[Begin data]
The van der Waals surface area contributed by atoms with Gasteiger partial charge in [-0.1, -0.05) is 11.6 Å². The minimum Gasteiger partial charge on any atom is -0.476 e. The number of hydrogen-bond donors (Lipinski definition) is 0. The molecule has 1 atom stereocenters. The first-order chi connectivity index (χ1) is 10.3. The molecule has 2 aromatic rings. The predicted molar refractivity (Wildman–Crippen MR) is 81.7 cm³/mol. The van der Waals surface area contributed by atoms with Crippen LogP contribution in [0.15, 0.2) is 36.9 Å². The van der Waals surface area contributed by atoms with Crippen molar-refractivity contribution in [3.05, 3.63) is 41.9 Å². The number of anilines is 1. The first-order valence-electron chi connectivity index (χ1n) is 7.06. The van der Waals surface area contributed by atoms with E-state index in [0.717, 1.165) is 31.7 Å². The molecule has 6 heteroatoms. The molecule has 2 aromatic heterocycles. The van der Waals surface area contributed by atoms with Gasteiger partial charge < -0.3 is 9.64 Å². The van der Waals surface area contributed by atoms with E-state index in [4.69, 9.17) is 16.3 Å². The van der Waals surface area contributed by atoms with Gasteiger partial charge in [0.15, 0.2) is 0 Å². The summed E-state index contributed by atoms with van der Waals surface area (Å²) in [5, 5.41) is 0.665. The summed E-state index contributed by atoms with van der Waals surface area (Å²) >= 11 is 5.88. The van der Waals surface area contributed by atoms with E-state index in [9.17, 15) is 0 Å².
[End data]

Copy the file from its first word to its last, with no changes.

The van der Waals surface area contributed by atoms with Gasteiger partial charge in [-0.1, -0.05) is 11.6 Å². The minimum Gasteiger partial charge on any atom is -0.476 e. The number of hydrogen-bond donors (Lipinski definition) is 0. The molecule has 1 atom stereocenters. The first-order chi connectivity index (χ1) is 10.3. The molecule has 2 aromatic rings. The predicted molar refractivity (Wildman–Crippen MR) is 81.7 cm³/mol. The van der Waals surface area contributed by atoms with Crippen LogP contribution in [0.15, 0.2) is 36.9 Å². The van der Waals surface area contributed by atoms with Crippen molar-refractivity contribution in [3.05, 3.63) is 41.9 Å². The number of anilines is 1. The first-order valence-electron chi connectivity index (χ1n) is 7.06. The van der Waals surface area contributed by atoms with E-state index in [0.717, 1.165) is 31.7 Å². The molecule has 6 heteroatoms. The molecule has 2 aromatic heterocycles. The van der Waals surface area contributed by atoms with Gasteiger partial charge < -0.3 is 9.64 Å². The van der Waals surface area contributed by atoms with E-state index in [4.69, 9.17) is 16.3 Å². The van der Waals surface area contributed by atoms with Gasteiger partial charge in [0.15, 0.2) is 0 Å². The summed E-state index contributed by atoms with van der Waals surface area (Å²) in [5, 5.41) is 0.665. The summed E-state index contributed by atoms with van der Waals surface area (Å²) >= 11 is 5.88. The van der Waals surface area contributed by atoms with E-state index in [9.17, 15) is 0 Å².